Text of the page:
White Rose, Black Forest – Eoin Dempsey – Full House Reading Challenge

Genre: Historical  Fiction

Narrative Style: Two third person narratives that alternate. 

Rating: 2/5

Published: 2018 (Kindle First Purchase)

Format: Kindle

Synopsis: Franka is about to end her own life when she discovers the broken body of a German pilot in the snowy forest outside her family cabin. Instead of committing suicide, she manages to get his body back to the cabin and begins to nurse him. But all is not what it seems. Why does he cry out in English in his sleep?  Who is this man and will Franka be able to trust him? 

Reading Challenges: Full House Reading Challenge – Genre Dual Time Line. 

This was a Kindle First purchase. It sounded interesting, claimed to be based on a true story and had some good reviews so I went for it, despite having read some not so great books through Kindle First. This was no exception.

The story starts from Franka’s point of view. She is wandering through the forest, looking for a spot in which to commit suicide. However, instead she stumbles across the body of an Luftwaffe pilot, still alive but badly injured. She finds herself with a moral dilemma. Should she save the pilot or not, given her ambivalence about the war?

Fairly quickly, we are given the idea that all is not what it seems and the pilot may be a spy. This only furthers the moral issues for Franka, for while she does not approve of the Nazis, she also had issues with the allies who had killed her father in a bombing raid. Nevertheless, she decides that she cannot leave him to die and by some feat of superhuman strength manages to get him back to the cabin.

This was the first time – but not the last – that I felt my incredulity stretched to the limit. How would this one woman manage to move a badly injured pilot and  his heavy kitbag through the snowstorm. Everything is set up just a bit too neatly for my liking.

Then we start to get the story from the pilot, John’s,  point of view. Naturally, he is wary of Franka even though she claims to hate the Nazis, he thinks it is an elaborate plot.  After all, how likely was it that he had fallen precisely into the hands of a nazi hater. I thought it unlikely too but as it was based on a true story, I let it go. After all, strange coincidences do happen. However, when I finished reading this I was curious to know exactly what these events were and it transpires that John and Franka were made up by Dempsey and the ‘true’ elements were the situation in Germany at the time and the details of the White Rose movement. By that logic, all historical fiction could say it was based on a true story.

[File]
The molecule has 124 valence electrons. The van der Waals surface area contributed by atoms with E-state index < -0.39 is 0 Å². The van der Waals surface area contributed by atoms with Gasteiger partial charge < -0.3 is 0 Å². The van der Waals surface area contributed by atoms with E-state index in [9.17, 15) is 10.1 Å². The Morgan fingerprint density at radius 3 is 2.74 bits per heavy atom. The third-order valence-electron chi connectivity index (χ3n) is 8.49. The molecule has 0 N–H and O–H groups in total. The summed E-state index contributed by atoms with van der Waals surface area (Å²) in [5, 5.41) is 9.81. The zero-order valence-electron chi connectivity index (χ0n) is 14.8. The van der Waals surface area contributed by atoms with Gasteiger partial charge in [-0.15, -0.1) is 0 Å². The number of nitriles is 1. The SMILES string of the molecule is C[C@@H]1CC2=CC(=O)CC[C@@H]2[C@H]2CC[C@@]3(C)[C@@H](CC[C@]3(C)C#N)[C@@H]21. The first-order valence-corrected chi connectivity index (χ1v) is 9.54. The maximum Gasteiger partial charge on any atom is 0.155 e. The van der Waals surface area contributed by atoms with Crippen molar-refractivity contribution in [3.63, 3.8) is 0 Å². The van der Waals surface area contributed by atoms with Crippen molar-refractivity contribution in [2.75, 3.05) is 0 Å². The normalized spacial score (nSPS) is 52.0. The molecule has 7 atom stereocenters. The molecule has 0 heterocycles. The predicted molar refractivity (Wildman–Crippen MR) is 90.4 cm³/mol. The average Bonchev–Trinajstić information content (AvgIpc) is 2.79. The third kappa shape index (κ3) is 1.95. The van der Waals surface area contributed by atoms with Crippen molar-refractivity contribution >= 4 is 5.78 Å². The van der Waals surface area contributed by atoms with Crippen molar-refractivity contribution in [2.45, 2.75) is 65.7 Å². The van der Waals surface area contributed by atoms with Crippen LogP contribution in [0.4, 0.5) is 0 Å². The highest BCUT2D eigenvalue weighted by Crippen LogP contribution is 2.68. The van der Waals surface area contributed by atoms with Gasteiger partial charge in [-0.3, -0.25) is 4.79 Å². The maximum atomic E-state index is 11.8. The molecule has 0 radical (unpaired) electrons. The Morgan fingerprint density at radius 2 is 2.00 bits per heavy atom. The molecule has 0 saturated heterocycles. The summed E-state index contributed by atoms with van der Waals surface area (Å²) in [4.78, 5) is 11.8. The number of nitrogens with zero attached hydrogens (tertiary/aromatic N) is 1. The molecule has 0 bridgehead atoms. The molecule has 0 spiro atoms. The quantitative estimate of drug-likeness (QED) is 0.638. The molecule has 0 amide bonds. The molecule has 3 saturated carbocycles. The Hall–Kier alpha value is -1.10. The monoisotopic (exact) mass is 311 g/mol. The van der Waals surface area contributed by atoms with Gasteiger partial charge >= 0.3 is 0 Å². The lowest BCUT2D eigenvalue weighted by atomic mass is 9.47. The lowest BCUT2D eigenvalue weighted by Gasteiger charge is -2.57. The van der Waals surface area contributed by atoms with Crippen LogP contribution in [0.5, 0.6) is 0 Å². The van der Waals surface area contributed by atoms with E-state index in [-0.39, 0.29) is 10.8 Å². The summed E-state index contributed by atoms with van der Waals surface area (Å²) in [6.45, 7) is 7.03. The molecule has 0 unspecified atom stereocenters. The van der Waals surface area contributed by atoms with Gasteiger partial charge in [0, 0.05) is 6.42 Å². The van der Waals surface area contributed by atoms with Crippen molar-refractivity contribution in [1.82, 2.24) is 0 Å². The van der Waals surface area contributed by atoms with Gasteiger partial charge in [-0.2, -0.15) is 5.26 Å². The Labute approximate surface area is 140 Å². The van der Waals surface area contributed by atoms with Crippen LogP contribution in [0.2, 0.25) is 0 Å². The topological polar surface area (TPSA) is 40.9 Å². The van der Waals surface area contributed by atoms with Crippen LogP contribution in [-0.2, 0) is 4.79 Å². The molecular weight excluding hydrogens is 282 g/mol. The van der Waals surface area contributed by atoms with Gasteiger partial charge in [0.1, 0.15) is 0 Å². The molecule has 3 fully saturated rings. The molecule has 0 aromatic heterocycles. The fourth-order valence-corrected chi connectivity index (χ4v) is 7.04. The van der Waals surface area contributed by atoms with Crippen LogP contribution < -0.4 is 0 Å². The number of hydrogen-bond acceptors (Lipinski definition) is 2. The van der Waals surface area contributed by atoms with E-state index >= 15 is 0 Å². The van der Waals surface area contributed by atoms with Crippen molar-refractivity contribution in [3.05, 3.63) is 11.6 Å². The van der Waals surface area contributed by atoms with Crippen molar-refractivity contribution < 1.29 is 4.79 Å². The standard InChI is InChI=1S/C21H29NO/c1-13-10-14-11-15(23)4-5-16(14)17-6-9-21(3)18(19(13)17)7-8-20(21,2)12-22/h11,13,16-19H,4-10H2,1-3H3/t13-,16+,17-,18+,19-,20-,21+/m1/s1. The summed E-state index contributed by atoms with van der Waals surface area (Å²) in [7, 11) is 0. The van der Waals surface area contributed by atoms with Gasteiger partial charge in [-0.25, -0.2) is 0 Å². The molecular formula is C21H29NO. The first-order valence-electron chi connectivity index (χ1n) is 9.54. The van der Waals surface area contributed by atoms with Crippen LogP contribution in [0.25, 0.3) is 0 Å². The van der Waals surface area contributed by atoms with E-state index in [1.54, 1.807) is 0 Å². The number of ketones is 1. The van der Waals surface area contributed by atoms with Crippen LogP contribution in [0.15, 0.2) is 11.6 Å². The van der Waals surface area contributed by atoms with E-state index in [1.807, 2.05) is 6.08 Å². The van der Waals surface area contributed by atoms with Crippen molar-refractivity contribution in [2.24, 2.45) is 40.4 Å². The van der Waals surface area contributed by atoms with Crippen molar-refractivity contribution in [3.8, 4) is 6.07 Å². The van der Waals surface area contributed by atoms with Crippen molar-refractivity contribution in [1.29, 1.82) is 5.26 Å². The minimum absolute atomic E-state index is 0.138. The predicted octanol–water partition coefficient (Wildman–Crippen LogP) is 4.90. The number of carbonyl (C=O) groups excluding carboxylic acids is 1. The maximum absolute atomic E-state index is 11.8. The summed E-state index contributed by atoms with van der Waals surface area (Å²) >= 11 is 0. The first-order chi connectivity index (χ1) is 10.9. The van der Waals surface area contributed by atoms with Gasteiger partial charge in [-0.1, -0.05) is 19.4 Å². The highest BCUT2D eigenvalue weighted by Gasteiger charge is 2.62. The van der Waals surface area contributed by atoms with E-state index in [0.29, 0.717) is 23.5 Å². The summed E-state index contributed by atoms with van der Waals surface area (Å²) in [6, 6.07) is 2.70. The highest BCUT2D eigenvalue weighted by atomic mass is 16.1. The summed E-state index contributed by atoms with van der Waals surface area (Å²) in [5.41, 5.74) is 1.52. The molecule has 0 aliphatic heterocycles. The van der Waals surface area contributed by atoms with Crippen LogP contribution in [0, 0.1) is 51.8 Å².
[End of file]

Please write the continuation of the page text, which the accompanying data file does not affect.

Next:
Over the course of the book, the pair share stories and start to trust each other. Neither story fully convinced although the darker details of Franka’s story were suitably disturbing. In fact, neither character really worked for me. They never truly escaped their stereotypes e.g. the good German and the American hero. As the book continued, the details just got more and more ridiculous and I found the ending particularly irritating. I guess I’m just not enough of a romantic to appreciate this sort of book.


DAY 14 – Book that made you cry – Dancer from the Dance and The Book Thief.

I don’t want to sound hard-hearted but I’m not really given to crying when I read. It’s at least partly because I don’t read the right sort of fiction – or what I imagine is the right sort of fiction. Jodi Picoult for example, I imagine from the subject matter of her books would probably move me to tears. As I have already noted, I am not really romantic so those sort of stories pass me by. So it took me a little while to decide what I was going to write about.

Dancer from the Dance by Andrew Holleran is one of those marvellous

photo (2)books that can have you laughing one minute and crying the next. Set in the New York Gay Scene in the 1970s, it is about one man’s search for some sort of meaning and some version of love in amongst the superficiality. Holleran brings the scene to life vividly. All of the characters are memorable, even if they only swim into the limelight briefly. In amongst all the chaos of the scene is Malone, exquisitely beautiful and extremely lonely. He seems untouched by everything while so desperately wanting to feel something. 

His friendship with the superbly catty queen Sutherland is at the centre of the novel and the reader becomes close to the both of them. It is this that renders the ending so very tragic and is so upsetting, Holleran frames the novel with letters from a friend who has left the scene and the details of the lives that have continued contained in these letters save the book from being too tragic and instead leave the reader with a more hopeful feeling.

My second choice is The Book Thief by Markus Zusak which is set in Germany in the second world war and is narrated by Death. I’m not sure what it was that was so devastating about this book. I have read other books

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with similar subject matter (Schindler’s Ark, The Boy in the Striped Pyjamas, The Pianist, for example) without getting upset.

Perhaps it is the idea of Death watching us and narrating. The tone is strangely distant from the events that it sees. There are tragedies in this book and they are upsetting but the moment in this book that finally made me cry is a happy one. it is a hopeful moment that speaks of true friendship. And it is a relief.